LAND prof’s study correlates amount of tree shade with heat-related ambulance calls

Robert Brown

Not only do shady landscapes offer relief from the summer heat, they can also reduce heat-related medical emergencies, according to a study undertaken by Robert Brown, professor of landscape architecture at Texas A&M, and four colleagues.

Their study found that during heat waves, Toronto neighborhoods with higher amounts of tree shade logged fewer heat-related ambulance responses than areas with less shade.

“This finding can support designers, planners, and health officials who advocate planting shade trees and optimizing their growing conditions as design strategies to improve urban dwellers’ health,” said the researchers in a report published August 2016 in Urban Forestry & Urban Greening, a journal presenting scholarly research related to planning, design and management of trees and vegetation in urban areas.

Collaborating with Brown on the study were Drew Graham, from the School of Environmental Design and Rural Development at the University of Guelph; Jennifer Vanos, assistant professor of atmospheric science at Texas Tech University, and Natasha A. Kenny, director of the educational development unit at the Taylor Institute for Teaching and Learning.

Urban trees, they wrote, provide many additional benefits — they absorb harmful gases such as carbon monoxide, release oxygen, create a habitat for animals and deliver aesthetic benefits.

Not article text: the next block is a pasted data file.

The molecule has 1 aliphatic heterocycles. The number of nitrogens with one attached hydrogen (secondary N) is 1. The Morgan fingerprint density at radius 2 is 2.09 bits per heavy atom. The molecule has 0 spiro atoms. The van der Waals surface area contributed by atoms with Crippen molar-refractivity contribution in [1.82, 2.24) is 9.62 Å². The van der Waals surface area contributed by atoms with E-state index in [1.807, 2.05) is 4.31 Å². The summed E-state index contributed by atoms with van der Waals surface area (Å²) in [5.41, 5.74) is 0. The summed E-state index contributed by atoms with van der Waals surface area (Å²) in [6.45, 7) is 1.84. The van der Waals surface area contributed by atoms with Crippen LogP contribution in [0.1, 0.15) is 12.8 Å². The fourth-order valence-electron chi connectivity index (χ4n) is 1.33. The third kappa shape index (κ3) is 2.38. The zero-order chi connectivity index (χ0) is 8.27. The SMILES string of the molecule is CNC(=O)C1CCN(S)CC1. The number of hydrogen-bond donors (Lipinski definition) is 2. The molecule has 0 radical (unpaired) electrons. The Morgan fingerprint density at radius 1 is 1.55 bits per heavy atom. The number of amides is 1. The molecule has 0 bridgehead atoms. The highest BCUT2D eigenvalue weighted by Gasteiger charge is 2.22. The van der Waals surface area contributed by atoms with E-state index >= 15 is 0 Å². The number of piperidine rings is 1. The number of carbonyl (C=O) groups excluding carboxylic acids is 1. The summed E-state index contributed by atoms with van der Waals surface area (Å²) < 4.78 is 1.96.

The study investigated a total of 18 extreme heat days between 2005 and 2010 as defined by the Toronto Public Health department.

They tracked heat-related ambulance trips before, during and after the selected days using geographic information system-based maps showing the percentage of tree canopy throughout Toronto.

“During these abnormally hot weather periods, Toronto neighborhoods with less than 5% tree canopy cover logged approximately five times as many heat-related ambulance trips as neighborhoods with more canopy cover, and nearly 15 times as many heat-related trips as neighborhoods with greater than 70% canopy cover,” the researchers reported.

Their data suggests that even a marginal increase in tree canopy cover could reduce heat-related ambulance trips by approximately 80%.

The results, the team concluded, have important implications for human health during heat waves, particularly in regard to global climate change, which could cause hotter urban environments in the future.

posted November 10, 2016